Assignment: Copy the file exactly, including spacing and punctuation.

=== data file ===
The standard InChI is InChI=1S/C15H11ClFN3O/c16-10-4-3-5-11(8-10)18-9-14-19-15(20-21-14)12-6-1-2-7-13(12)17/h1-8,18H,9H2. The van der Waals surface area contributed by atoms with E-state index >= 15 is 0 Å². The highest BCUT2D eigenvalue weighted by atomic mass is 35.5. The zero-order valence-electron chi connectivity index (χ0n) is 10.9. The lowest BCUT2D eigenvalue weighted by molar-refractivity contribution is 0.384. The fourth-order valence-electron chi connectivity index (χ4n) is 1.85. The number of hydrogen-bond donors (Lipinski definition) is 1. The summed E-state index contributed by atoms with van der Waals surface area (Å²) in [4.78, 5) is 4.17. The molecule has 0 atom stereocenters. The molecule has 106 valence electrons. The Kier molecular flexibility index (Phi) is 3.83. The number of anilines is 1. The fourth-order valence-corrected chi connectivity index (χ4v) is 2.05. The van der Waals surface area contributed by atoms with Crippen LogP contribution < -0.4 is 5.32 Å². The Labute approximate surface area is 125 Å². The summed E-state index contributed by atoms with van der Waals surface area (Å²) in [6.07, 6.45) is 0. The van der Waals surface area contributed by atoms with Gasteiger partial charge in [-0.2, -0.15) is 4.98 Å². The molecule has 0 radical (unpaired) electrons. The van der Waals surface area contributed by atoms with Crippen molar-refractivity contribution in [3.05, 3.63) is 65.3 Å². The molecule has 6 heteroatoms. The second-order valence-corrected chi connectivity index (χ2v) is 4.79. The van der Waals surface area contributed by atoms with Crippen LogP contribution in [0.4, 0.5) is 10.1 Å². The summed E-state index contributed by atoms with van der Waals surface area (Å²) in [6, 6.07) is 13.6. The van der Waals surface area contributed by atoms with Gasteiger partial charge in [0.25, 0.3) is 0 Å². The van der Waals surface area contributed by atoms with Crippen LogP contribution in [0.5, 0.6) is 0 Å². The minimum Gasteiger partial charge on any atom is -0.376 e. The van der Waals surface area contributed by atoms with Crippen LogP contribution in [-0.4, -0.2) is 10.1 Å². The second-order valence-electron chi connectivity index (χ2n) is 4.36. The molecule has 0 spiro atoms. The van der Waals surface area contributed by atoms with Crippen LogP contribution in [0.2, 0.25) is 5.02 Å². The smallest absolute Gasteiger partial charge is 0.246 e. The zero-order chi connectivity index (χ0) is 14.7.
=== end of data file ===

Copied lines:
The standard InChI is InChI=1S/C15H11ClFN3O/c16-10-4-3-5-11(8-10)18-9-14-19-15(20-21-14)12-6-1-2-7-13(12)17/h1-8,18H,9H2. The van der Waals surface area contributed by atoms with E-state index >= 15 is 0 Å². The highest BCUT2D eigenvalue weighted by atomic mass is 35.5. The zero-order valence-electron chi connectivity index (χ0n) is 10.9. The lowest BCUT2D eigenvalue weighted by molar-refractivity contribution is 0.384. The fourth-order valence-electron chi connectivity index (χ4n) is 1.85. The number of hydrogen-bond donors (Lipinski definition) is 1. The summed E-state index contributed by atoms with van der Waals surface area (Å²) in [4.78, 5) is 4.17. The molecule has 0 atom stereocenters. The molecule has 106 valence electrons. The Kier molecular flexibility index (Phi) is 3.83. The number of anilines is 1. The fourth-order valence-corrected chi connectivity index (χ4v) is 2.05. The van der Waals surface area contributed by atoms with Crippen LogP contribution < -0.4 is 5.32 Å². The Labute approximate surface area is 125 Å². The summed E-state index contributed by atoms with van der Waals surface area (Å²) in [6.07, 6.45) is 0. The van der Waals surface area contributed by atoms with Gasteiger partial charge in [-0.2, -0.15) is 4.98 Å². The molecule has 0 radical (unpaired) electrons. The van der Waals surface area contributed by atoms with Crippen molar-refractivity contribution in [3.05, 3.63) is 65.3 Å². The molecule has 6 heteroatoms. The second-order valence-corrected chi connectivity index (χ2v) is 4.79. The van der Waals surface area contributed by atoms with Crippen LogP contribution in [0.4, 0.5) is 10.1 Å². The summed E-state index contributed by atoms with van der Waals surface area (Å²) in [6, 6.07) is 13.6. The van der Waals surface area contributed by atoms with Gasteiger partial charge in [0.25, 0.3) is 0 Å². The van der Waals surface area contributed by atoms with Crippen LogP contribution in [0.5, 0.6) is 0 Å². The minimum Gasteiger partial charge on any atom is -0.376 e. The van der Waals surface area contributed by atoms with Crippen LogP contribution in [-0.4, -0.2) is 10.1 Å². The second-order valence-electron chi connectivity index (χ2n) is 4.36. The molecule has 0 spiro atoms. The van der Waals surface area contributed by atoms with Crippen LogP contribution in [0.2, 0.25) is 5.02 Å². The smallest absolute Gasteiger partial charge is 0.246 e. The zero-order chi connectivity index (χ0) is 14.7.